We gotta wear shades

Economic outlook serves up bright forecast for future

Posted on Feb 1, 2017 :: Connections
Posted by , Insight on Business Staff Writer

The outlook is bright for the Northeast Wisconsin economy, say economic development professionals as they prepare to share their forecasts with the region.

The Fox Cities Chamber will unveil the results of its annual local economic outlook survey at its breakfast scheduled for Feb. 8. The Fox Cities Regional Partnership conducted the survey, which covers employment, availability of qualified workers, sales growth and volume net profits, and salaries from the previous year.

Beth Pritzl, FCRP’s director of research and technology, says the survey revealed that businesses in general, and especially the financial, insurance and real estate group industries, are expecting sales and profits to increase in 2017 as compared to 2016.

“The companies surveyed overall said the best thing about doing business in the Fox Cities is the worker productivity,” Pritzl says.

Most expressed optimism about the Fox Cities economy doing well and growing in the coming year, slightly higher than those predicting national growth, Pritzl says.

A majority of firms surveyed planned to increase or remain consistent with their number of employees, but many noted they would hire if people were available, Pritzl says. The biggest challenge, she says, is the availability of necessary talent.

The Fox Cities Chamber economic outlook breakfast, which is expected to draw more than 500 attendees, will feature a keynote address from William Delwiche, investment strategist at Baird.

At its economic outlook breakfast on Feb. 7, the Oshkosh Chamber of Commerce will feature economist Brian Beaulieu. He’ll discuss what’s in store for the economy in 2017 and provide advice to business owners.

Beaulieu is a perennial favorite at the breakfast who brings both a strong regional and national perspective, says Rob Kleman, senior vice president of economic development for the Oshkosh Chamber of Commerce. People also enjoy his light-hearted, humorous approach.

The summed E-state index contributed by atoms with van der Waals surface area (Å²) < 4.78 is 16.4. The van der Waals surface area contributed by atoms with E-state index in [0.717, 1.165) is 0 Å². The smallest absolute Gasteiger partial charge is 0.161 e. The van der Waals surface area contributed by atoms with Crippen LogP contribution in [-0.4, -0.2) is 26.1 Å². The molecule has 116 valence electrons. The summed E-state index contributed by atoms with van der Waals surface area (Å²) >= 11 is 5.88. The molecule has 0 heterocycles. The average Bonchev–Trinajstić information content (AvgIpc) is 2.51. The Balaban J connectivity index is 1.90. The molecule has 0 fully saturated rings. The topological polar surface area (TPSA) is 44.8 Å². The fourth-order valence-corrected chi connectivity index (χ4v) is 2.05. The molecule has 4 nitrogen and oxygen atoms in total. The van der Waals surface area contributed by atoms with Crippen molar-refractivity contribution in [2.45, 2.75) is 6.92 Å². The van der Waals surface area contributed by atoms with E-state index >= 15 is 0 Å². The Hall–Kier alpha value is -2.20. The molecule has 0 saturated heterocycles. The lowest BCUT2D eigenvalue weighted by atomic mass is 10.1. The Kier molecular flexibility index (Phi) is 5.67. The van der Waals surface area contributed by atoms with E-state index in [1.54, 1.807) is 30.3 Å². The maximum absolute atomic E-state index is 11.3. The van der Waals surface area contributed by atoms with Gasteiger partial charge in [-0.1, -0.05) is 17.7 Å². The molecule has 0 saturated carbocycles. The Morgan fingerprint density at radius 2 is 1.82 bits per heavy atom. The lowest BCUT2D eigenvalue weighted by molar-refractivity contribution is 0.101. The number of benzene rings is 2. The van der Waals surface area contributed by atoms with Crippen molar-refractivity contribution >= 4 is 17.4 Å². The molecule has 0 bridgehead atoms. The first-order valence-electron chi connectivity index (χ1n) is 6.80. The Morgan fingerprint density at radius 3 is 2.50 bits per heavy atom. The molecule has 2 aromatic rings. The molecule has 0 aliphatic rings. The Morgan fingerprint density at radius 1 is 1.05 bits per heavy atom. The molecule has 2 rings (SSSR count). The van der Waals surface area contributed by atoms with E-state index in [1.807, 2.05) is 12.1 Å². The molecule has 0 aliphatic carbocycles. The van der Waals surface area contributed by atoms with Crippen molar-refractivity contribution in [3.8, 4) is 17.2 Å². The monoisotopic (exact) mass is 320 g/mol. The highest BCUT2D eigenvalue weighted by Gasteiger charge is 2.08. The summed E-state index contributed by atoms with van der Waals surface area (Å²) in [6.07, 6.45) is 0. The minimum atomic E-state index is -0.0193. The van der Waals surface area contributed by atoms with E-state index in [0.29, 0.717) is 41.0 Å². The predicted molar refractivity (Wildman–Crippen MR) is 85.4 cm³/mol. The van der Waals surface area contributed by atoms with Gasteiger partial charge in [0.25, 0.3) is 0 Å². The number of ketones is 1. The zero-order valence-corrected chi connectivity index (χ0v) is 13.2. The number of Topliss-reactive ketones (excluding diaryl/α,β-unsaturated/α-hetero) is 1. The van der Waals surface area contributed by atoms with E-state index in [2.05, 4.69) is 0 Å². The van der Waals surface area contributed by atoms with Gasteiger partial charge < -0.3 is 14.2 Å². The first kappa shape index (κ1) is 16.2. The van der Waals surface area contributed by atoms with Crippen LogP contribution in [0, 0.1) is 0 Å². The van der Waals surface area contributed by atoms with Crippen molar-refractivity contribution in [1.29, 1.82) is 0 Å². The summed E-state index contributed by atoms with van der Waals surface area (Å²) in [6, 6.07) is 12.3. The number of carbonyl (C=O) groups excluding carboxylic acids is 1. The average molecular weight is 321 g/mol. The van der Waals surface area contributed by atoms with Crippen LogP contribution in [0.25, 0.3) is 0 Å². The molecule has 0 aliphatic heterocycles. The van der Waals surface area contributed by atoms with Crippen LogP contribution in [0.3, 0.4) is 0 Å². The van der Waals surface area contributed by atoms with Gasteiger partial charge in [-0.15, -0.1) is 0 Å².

“He’s always spot-on in his predictions and analysis,” Kleman says. “He tells it like it is.”

Kleman says the Oshkosh and regional economies are in a healthy place, and his city is continuing to diversify, especially in the information technology sector.

The gift that Oshkosh will begin to reap in 2017 came in 2015 when Oshkosh Corp. landed its $6.7 billion contract to replace Humvees for the U.S. Army and Marine Corps. Production on the order will ramp up in 2017 and 2018, creating new engineering and manufacturing jobs, Kleman says.

With an unemployment rate hovering around 3.5 percent, Oshkosh is still working on building a talent pipeline, Kleman says.

Oshkosh is also doing well in housing development projects, with its Marion Road, Washington Place Historic Flats and Beach Building projects now completed. “We’ve got more people living downtown, which creates that 24-7 atmosphere,” Kleman says.

Both Kleman and Manny Vasquez, vice president of economic development for Fox Cities Regional Partnership, see collaboration as the way ahead for the region. The Fox Cities, Fond du Lac, Green Bay and Oshkosh banded together to form the I-41 corridor marketing collaboration, which leverages the assets the region holds.

Oshkosh has seen robust development along the I-41 corridor, Kleman says, including the addition of national chain outlets like Ulta Beauty and Five Guys. “We’re going to bear the fruits of that (designation) for years to come.”

The four collaborating communities held their first event last fall, a visit from four site selectors. The three selectors who participated in a report-out session following the tour roundly praised the collaboration.

“What we’ve heard from site selection consultants is that boundaries don’t really matter when a business is looking at locating or expanding,” Vasquez says, who in February will leave his position at the partnership for the role of vice president of business development for Pfefferle Co.

InDevelopment spotlights commercial real estate

Commercial real estate plays a key role in economic development and will take center stage at Insight’s InDevelopment event in March.

The event features keynote speaker Michael Brennan, executive director of the Graaskamp Center for Real Estate and Urban Land Economics at the University of Wisconsin-Madison. Brennan says the economy is strong on many fronts, which means many opportunities.

Mike Pfefferle, president of Pfefferle Co., agrees. “Overall, the commercial real estate landscape is quite stable,” he says. “The rebound from the 2008 market crash is now over, and new construction in office, retail, multifamily and industrial is occurring.” 

Pfefferle also says rents and values have risen and are poised to continue to do so in the foreseeable future, and large companies are making commitments to construct new facilities.

Downtowns are vital as well, Pfefferle says, with corporations pursuing large office spaces and housing options increasing. “We expect downtowns to continue to grow and remain strong for the next several years.”

Set from 2-7 p.m. at the Oshkosh Convention Center, InDevelopment brings together commercial and economic development professionals and others interested in commercial real estate and related industries.